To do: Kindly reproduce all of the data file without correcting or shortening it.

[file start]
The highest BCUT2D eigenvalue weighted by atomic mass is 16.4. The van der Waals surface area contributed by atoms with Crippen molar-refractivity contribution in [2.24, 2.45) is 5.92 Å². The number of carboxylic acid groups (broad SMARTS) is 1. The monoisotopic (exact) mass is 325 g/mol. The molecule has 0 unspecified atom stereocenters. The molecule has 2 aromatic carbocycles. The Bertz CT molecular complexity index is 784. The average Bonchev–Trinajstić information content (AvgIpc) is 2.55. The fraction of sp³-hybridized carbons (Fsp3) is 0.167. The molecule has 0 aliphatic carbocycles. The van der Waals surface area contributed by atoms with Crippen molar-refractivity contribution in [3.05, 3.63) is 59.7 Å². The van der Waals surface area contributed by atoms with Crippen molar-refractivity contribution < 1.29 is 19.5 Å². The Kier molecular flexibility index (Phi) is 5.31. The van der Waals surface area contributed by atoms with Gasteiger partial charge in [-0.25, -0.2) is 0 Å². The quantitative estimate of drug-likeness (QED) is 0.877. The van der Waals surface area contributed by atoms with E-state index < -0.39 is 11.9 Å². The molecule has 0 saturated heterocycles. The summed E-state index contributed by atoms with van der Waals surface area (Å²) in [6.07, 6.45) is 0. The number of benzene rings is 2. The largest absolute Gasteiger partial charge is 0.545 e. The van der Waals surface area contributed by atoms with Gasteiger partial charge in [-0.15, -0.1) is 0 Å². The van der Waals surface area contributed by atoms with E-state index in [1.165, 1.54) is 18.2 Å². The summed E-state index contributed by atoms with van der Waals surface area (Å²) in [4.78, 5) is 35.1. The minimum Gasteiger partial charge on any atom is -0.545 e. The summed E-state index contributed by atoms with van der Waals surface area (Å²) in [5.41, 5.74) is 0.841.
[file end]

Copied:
The highest BCUT2D eigenvalue weighted by atomic mass is 16.4. The van der Waals surface area contributed by atoms with Crippen molar-refractivity contribution in [2.24, 2.45) is 5.92 Å². The number of carboxylic acid groups (broad SMARTS) is 1. The monoisotopic (exact) mass is 325 g/mol. The molecule has 0 unspecified atom stereocenters. The molecule has 2 aromatic carbocycles. The Bertz CT molecular complexity index is 784. The average Bonchev–Trinajstić information content (AvgIpc) is 2.55. The fraction of sp³-hybridized carbons (Fsp3) is 0.167. The molecule has 0 aliphatic carbocycles. The van der Waals surface area contributed by atoms with Crippen molar-refractivity contribution in [3.05, 3.63) is 59.7 Å². The van der Waals surface area contributed by atoms with Crippen molar-refractivity contribution < 1.29 is 19.5 Å². The Kier molecular flexibility index (Phi) is 5.31. The van der Waals surface area contributed by atoms with Gasteiger partial charge in [-0.25, -0.2) is 0 Å². The quantitative estimate of drug-likeness (QED) is 0.877. The van der Waals surface area contributed by atoms with E-state index < -0.39 is 11.9 Å². The molecule has 0 saturated heterocycles. The summed E-state index contributed by atoms with van der Waals surface area (Å²) in [6.07, 6.45) is 0. The number of benzene rings is 2. The largest absolute Gasteiger partial charge is 0.545 e. The van der Waals surface area contributed by atoms with Gasteiger partial charge in [-0.15, -0.1) is 0 Å². The van der Waals surface area contributed by atoms with E-state index in [1.165, 1.54) is 18.2 Å². The summed E-state index contributed by atoms with van der Waals surface area (Å²) in [4.78, 5) is 35.1. The minimum Gasteiger partial charge on any atom is -0.545 e. The summed E-state index contributed by atoms with van der Waals surface area (Å²) in [5.41, 5.74) is 0.841.